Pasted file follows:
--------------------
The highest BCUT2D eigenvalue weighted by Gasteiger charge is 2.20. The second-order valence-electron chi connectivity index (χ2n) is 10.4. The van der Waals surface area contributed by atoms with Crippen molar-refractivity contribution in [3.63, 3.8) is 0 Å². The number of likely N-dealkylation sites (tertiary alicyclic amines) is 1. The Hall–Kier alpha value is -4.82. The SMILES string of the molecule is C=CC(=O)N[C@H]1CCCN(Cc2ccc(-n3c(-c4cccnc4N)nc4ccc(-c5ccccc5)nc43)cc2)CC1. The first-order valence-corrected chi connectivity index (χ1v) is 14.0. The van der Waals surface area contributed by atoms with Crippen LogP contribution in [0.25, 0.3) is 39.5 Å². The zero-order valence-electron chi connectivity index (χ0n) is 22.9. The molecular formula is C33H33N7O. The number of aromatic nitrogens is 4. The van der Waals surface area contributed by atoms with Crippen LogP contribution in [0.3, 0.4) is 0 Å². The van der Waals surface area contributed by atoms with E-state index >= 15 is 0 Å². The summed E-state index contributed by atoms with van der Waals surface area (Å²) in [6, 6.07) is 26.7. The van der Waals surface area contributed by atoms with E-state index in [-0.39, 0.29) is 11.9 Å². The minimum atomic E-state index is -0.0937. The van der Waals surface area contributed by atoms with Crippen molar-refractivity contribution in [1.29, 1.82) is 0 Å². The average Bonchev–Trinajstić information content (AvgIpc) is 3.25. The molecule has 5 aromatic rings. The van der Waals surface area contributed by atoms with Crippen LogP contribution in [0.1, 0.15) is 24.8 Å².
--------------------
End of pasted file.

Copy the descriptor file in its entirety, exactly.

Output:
The highest BCUT2D eigenvalue weighted by Gasteiger charge is 2.20. The second-order valence-electron chi connectivity index (χ2n) is 10.4. The van der Waals surface area contributed by atoms with Crippen molar-refractivity contribution in [3.63, 3.8) is 0 Å². The number of likely N-dealkylation sites (tertiary alicyclic amines) is 1. The Hall–Kier alpha value is -4.82. The SMILES string of the molecule is C=CC(=O)N[C@H]1CCCN(Cc2ccc(-n3c(-c4cccnc4N)nc4ccc(-c5ccccc5)nc43)cc2)CC1. The first-order valence-corrected chi connectivity index (χ1v) is 14.0. The van der Waals surface area contributed by atoms with Crippen LogP contribution in [0.25, 0.3) is 39.5 Å². The zero-order valence-electron chi connectivity index (χ0n) is 22.9. The molecular formula is C33H33N7O. The number of aromatic nitrogens is 4. The van der Waals surface area contributed by atoms with Crippen LogP contribution in [0.3, 0.4) is 0 Å². The van der Waals surface area contributed by atoms with E-state index >= 15 is 0 Å². The summed E-state index contributed by atoms with van der Waals surface area (Å²) in [6, 6.07) is 26.7. The van der Waals surface area contributed by atoms with E-state index in [-0.39, 0.29) is 11.9 Å². The minimum atomic E-state index is -0.0937. The van der Waals surface area contributed by atoms with Crippen molar-refractivity contribution in [1.29, 1.82) is 0 Å². The average Bonchev–Trinajstić information content (AvgIpc) is 3.25. The molecule has 5 aromatic rings. The van der Waals surface area contributed by atoms with Crippen LogP contribution in [0.1, 0.15) is 24.8 Å².